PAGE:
The Senate Energy and Natural Resources Committee voted 10–10 along party lines on President Joe Biden’s nomination of Tracy Stone-Manning to lead the Bureau of Land Management (BLM) following a heated meeting Thursday.
All Republicans opposed Stone-Manning, referencing numerous concerns about the nominee, including her involvement in a 1989 tree spiking crime, her past membership in the ecoterrorist group Earth First!, her controversial graduate thesis advocating for the use of population control propaganda, her support for extremist views on wildfire management and other environmental topics, and a suspicious loan she once took out while employed by the Senate.
Committee chair Sen. Joe Manchin (D-WV) led all ten committee Democrats in voting for Stone-Manning. The other nine who voted for her are:
- Sen. Bernie Sanders (I-VT)
- Sen. Ron Wyden (D-OR)
- Sen. Angus King (I-ME)
- Sen. Maria Cantwell (D-WA)
- Sen. Mazie Hirono (D-HI)
- Sen. Martin Heinrich (D-NM)
- Sen. Catherine Cortez Masto (D-NV)
- Sen. Mark Kelly (D-AZ)
- Sen. John Hickenlooper (D-CO)
In Manchin’s closing remarks, he acknowledged the meeting was one of the “more emotional” ones he has seen during his decade serving on the committee.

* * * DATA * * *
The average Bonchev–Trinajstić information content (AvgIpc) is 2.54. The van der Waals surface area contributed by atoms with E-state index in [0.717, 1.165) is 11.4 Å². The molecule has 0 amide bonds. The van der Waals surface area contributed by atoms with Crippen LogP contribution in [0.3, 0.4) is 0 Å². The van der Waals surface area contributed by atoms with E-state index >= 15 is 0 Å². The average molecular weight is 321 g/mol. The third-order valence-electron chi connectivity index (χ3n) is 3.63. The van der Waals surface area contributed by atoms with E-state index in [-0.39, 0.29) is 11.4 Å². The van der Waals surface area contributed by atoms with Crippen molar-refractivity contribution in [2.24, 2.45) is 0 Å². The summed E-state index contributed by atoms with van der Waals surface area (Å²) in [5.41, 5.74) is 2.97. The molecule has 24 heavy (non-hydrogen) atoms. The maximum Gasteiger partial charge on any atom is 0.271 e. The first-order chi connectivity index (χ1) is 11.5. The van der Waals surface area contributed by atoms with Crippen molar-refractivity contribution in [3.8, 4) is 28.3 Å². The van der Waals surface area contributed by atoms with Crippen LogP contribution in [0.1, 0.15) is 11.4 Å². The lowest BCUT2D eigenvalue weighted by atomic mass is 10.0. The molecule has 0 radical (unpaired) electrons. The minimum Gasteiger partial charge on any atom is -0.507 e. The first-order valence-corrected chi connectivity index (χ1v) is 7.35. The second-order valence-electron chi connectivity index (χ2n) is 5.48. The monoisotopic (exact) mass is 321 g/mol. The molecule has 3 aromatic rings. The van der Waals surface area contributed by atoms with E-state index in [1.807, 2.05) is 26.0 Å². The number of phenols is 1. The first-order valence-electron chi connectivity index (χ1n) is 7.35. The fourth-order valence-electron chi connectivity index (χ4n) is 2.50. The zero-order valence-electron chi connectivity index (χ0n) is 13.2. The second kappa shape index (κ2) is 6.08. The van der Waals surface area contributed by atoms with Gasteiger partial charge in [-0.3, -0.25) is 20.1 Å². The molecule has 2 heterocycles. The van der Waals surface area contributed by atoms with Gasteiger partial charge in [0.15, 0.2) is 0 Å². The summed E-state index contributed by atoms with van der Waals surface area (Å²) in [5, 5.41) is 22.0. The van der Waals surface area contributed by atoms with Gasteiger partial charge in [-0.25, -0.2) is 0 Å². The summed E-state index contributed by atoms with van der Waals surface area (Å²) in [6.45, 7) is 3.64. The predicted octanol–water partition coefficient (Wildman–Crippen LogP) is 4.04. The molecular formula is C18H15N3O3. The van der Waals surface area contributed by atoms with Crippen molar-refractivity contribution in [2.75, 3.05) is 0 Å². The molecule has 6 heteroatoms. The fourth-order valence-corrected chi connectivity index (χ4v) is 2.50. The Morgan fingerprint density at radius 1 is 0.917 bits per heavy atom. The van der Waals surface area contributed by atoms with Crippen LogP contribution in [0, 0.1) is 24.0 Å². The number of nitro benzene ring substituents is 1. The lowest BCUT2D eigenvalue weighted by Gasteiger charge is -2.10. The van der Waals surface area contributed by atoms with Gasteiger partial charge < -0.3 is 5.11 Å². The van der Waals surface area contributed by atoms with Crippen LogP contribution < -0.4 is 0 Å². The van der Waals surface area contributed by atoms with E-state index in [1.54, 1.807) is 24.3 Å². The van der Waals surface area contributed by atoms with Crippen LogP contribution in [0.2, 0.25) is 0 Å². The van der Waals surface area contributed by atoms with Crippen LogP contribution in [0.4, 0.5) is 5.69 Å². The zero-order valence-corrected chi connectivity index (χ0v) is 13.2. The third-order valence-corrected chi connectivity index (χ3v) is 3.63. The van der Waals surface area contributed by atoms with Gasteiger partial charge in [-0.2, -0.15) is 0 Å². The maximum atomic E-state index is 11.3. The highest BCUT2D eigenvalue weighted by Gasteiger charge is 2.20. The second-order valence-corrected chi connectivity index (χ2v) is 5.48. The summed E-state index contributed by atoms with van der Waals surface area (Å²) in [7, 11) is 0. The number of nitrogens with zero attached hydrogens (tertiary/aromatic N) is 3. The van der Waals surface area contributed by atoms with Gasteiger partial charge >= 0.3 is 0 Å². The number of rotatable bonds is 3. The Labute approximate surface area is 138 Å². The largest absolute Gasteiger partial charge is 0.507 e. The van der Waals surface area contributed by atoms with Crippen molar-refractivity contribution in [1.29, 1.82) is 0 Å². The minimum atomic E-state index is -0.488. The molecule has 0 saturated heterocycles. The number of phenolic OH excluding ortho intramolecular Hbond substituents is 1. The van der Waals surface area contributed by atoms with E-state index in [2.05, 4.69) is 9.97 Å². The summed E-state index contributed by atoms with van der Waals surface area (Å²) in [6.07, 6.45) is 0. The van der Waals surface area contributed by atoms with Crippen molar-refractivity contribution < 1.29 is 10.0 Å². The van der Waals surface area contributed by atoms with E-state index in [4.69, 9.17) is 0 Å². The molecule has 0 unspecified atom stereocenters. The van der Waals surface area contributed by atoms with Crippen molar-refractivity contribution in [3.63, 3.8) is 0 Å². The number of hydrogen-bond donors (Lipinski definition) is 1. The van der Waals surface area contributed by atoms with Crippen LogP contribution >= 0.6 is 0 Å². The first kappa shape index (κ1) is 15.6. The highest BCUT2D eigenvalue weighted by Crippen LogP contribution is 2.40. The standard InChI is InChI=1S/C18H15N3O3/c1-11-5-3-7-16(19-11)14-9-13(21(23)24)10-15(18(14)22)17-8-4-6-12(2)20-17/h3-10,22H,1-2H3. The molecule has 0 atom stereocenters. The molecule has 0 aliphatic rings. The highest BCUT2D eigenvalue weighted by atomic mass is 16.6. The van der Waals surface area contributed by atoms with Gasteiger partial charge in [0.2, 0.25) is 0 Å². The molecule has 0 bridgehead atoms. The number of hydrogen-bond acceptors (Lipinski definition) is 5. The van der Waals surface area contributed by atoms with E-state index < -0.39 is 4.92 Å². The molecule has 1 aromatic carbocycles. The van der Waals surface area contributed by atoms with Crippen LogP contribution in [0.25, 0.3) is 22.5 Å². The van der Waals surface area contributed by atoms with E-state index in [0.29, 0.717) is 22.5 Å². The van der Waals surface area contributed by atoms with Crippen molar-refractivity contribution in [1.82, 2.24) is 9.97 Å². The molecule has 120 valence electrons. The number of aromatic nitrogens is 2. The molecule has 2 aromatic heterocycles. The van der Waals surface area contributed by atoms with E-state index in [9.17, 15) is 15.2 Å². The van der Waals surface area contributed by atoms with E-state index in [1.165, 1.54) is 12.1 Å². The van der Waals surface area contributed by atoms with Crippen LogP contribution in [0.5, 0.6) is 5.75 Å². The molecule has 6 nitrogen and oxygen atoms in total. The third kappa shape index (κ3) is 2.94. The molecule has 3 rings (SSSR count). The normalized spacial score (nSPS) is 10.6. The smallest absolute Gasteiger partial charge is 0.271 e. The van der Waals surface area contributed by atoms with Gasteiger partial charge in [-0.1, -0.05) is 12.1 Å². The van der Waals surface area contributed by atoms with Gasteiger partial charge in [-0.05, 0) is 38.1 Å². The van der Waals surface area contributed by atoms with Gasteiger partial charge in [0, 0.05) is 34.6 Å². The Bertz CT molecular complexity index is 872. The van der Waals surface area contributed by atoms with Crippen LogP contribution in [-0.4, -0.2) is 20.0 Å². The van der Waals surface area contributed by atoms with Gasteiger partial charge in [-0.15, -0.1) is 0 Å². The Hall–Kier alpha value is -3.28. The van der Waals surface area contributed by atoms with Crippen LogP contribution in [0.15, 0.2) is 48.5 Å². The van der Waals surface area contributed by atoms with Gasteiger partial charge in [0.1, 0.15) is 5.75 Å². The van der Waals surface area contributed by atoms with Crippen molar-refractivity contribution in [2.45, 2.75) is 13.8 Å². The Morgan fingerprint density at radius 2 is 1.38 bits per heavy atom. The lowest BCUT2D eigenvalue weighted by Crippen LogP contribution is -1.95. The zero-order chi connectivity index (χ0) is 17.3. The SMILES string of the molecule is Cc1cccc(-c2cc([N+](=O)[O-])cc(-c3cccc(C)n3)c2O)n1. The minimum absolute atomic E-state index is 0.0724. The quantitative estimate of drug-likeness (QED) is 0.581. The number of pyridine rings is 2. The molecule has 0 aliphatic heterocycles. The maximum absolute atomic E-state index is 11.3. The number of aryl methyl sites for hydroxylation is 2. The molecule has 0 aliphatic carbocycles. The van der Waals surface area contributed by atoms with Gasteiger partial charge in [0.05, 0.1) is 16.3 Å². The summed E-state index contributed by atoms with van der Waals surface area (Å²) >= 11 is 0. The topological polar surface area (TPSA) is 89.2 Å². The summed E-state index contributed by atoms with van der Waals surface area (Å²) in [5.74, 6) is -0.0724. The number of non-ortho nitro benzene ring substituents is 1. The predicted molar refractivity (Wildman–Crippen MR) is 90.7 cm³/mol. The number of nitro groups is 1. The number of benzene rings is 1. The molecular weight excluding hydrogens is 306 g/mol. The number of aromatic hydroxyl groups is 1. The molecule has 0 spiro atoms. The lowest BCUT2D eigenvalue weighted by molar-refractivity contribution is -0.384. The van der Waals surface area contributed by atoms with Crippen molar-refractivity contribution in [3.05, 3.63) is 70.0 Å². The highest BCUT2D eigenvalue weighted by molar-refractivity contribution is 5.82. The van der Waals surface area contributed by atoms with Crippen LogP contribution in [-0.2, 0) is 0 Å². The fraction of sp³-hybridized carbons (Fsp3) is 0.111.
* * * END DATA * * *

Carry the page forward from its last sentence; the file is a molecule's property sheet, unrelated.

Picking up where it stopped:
Republicans’ greatest objection, which was unanimous, was to the tree spiking operation, which Stone-Manning helped carry out 30 years ago by delivering a profane warning letter to the U.S. Forest Service on behalf of the lead tree spiker while she was a graduate student at the University of Montana in Missoula.
Manchin responded to that objection by pointing to the mostly younger staffers in the meeting. “Look around the room at all the youth we have here, all of the interns we have, all of our staff, look at the youth,” Manchin said. “Don’t look at us. Look at the youth, and I think about Tracy Stone-Manning as being a youthful sympathizer for the environment.”
Manchin added, “I kept thinking about my youthful, sympathetic views, and they’ve changed. I’ve changed a lot, but I haven’t been held accountable. I wasn’t prevented from being a senator because of it.”
As Breitbart News reported on the tree spiking crime: